Here is what is going on. The value of a given year when it is one of 130+ data points is limited. That was true before 2014 turned out to be the warmest in that data set, it would have been true if 2014 had turned out to have been a bit cooler or warmer. It applies to each and every one of the years for which surface temperatures have been estimated by a half dozen or so agencies or research groups. What we are really measuring here is change over time, over decades of time. We do not decide if there is a trend of change over time in such a data set by looking at a given year. We look at the trend itself, incorporating all of the data.
At the same time, every single point counts. The trend is an accumulation of annual averages of individual years arranged across time. We are ultimately asking two questions of these data. First, we are asking about patterns in the past, since humans started releasing copious amounts of the greenhouse gas CO2 into the atmosphere. We are seeking other relationships over that time frame as well, looking at the strength of the sun over time, the effects of atmospheric dust spewed by volcanoes or human activities, and complex interaction between “surface temperature” (the thing these data sets measure) and the actual global temperature which includes the ocean (containing well over 90% of this heat). In order to examine this record in light of all of those variables, we have to pay attention to each and every year. And, the most important year is always the one we just got, because it serves as a tiny but helpful test of our running hypothesis. And, it is more data! It is like finding a new friend.
The second question we are asking is what will happen in the future. Right up until the start of January, the year 2014 was in the future. The temperature value estimated for 2014, or more exactly, the degree (literally) and direction of this year as an anomaly reflected against a long term average, is the very point of this research, and of course, this applies to 2015, 2016, and so on. The relative position of 2014 in relation to the long term data is of great interest. Had that value been substantially less than the trend predicts, there would be some ‘splainin to do. Had the value been way higher than the trend predicts, there would be some ‘splainin to do. As it turns out, 2014 couldn’t have been much closer to the exact value the long term trend line predicted. It was dead on under the assumption of continued warming. That, ladies and gentleman, is a data point of worthy note.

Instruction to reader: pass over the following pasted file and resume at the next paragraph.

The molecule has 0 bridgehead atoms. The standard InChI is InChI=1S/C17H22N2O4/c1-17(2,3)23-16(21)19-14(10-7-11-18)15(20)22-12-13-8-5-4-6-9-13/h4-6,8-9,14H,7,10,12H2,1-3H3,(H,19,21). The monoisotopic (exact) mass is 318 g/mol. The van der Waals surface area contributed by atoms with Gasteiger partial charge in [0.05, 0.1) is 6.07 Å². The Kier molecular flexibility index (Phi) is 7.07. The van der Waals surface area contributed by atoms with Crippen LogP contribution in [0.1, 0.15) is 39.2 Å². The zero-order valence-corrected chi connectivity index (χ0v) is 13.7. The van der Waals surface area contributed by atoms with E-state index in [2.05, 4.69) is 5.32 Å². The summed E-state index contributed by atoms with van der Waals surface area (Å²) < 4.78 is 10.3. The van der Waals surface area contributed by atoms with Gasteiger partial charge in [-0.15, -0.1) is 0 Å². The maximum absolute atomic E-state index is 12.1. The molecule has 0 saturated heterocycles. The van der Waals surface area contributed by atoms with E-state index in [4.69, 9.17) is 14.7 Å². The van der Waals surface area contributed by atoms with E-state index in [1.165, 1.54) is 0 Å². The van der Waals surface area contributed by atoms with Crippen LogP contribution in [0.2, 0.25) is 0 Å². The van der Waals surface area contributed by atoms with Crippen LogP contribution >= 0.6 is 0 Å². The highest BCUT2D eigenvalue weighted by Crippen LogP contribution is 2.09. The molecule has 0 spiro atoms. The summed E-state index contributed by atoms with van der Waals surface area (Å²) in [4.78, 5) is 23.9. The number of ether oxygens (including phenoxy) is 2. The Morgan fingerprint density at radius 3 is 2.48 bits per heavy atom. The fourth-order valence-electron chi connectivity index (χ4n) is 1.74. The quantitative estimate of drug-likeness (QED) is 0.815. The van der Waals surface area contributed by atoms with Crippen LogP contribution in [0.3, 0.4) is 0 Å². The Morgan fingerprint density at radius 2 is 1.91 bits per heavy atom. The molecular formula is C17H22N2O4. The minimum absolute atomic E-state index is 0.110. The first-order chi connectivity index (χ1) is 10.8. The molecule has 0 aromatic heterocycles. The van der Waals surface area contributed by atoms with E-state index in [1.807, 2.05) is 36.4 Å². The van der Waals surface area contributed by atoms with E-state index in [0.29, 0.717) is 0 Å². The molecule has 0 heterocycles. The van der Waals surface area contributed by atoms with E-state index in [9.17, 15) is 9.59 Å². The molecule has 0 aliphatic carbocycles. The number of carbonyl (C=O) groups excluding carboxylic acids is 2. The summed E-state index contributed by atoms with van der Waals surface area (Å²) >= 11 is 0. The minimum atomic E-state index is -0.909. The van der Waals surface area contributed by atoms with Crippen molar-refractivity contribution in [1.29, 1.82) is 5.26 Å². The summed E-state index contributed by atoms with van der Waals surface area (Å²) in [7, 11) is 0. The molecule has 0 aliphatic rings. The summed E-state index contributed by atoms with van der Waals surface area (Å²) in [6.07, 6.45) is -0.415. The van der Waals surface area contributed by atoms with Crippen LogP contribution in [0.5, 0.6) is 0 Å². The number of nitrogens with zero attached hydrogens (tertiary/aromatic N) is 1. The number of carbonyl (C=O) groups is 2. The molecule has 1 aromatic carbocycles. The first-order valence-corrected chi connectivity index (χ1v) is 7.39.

2014’s temperature value is significant for the very fact that it is not statistically different from expectations under the widely accepted model of anthropogenic global warming. That is the meaning of 2014’s surface temperature estimate.
Please remember that the “surface temperature” is only the measurement of the air near the ground and the surface of the sea, combined. This is less than 10% of the total heat containing portion of the planet affected by global warming. The surface temperature is an important indicator of change over time, and for historical reasons this is a measurement we use. But it is like the tail of the dog, where the dog is the ocean, where the other 90% or so of heat resides. John Abraham just posted a commentary on the most recent data, just updated, on ocean heat content, and it has been rising apace. (See also this paper on that topic, and this post by Joe Romm.)
2014’s surface temperature estimate obscures nothing, it reveals. It is not a distraction. It is the point.
I think it is important to note that the reality of global warming, and tracking it, is complex. This was, in fact, the warmest year on record. The fact that a new warmest year will almost always be only a little warmer than a previous recent warmest year does not diminish the importance of the new top rank year, but rather, underscores it, since all the “warmest years” are recent. If this year beat out the next warmest year by only a small amount, and that next warmest year was from 1881, we would not be impressed. But since this new warmest year’s friends, the other previous winners of this particular numerical beauty contest, are all very recent, we are impressed. And we should be worried.
It would be odd to not acknowledge a new warmest year when the data come out, and it would be odd to not recognize its significance.